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LightSound device provides an eclipse experience for people with visual impairments

Barbara Endl
Dr. Barbara Endl builds a LightSound device at The University of Texas at Austin.

Scientists have created a device that can turn information into sound. Many blind or visually impaired individuals will use the LightSound device to hear the total solar eclipse in April.

Have you ever wondered what a solar eclipse sounds like?

Not the sudden chirps of crickets once the sun is blocked by the moon, but the sound of the eclipse itself?

Well, a group of scientists may have figured it out.


What you just heard is the result of a process called sonification, where data can be converted into sound.

In 2017, scientists from Harvard University developed the LightSound device to provide the blind and low vision community an opportunity to experience eclipses.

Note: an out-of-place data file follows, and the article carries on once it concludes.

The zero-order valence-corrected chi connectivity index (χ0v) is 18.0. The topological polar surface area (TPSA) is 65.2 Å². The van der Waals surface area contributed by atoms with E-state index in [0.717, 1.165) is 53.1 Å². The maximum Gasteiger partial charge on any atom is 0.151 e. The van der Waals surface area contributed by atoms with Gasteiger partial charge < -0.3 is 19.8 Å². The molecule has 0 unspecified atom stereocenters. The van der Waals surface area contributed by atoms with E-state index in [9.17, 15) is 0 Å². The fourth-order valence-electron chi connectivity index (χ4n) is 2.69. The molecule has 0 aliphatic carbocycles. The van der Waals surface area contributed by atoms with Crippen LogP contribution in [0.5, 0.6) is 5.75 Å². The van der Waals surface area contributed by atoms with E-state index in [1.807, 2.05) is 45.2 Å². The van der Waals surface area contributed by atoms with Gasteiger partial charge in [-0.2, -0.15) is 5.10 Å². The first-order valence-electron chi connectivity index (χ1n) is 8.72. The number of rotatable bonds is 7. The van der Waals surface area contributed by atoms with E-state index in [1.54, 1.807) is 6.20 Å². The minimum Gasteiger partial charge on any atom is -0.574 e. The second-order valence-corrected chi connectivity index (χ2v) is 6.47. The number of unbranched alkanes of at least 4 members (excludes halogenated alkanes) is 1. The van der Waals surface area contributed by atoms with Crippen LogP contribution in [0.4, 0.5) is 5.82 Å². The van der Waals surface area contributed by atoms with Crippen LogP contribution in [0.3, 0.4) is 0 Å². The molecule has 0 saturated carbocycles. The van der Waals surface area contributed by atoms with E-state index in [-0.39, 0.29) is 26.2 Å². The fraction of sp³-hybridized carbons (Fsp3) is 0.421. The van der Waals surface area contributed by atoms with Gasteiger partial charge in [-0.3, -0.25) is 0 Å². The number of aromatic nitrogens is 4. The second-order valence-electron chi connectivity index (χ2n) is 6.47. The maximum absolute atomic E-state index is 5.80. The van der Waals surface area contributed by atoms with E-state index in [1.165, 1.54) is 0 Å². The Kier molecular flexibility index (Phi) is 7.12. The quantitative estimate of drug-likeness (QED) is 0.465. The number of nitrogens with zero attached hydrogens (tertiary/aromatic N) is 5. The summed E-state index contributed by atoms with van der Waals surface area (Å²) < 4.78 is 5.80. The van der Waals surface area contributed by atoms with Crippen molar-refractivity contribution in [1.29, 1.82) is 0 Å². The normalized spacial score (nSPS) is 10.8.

ENDL: “It’s a little detector that will buzz when you turn it on, but if you illuminate it more or less, it changes the pitch. So anybody will be able to experience the eclipse. They may not be able to fully see, but they will be able to hear it.”

Dr. Barbara Endl, Assistant Professor of Physics at Baylor University, has been preparing for the 2024 total solar eclipse for the last three years. In January, she helped to build 140 LightSound devices at The University of Texas at Austin.

The Eclipse Over Texas event in April hosted at Baylor will utilize the devices, giving blind or visually impaired individuals who attend, a chance to hear the eclipse.

ENDL: “I actually will have a few devices here at Baylor, so we will be able to connect to a speaker and then we will be able to hear that.”

To request a free LightSound device or to learn how to build your own, you can visit the project's website at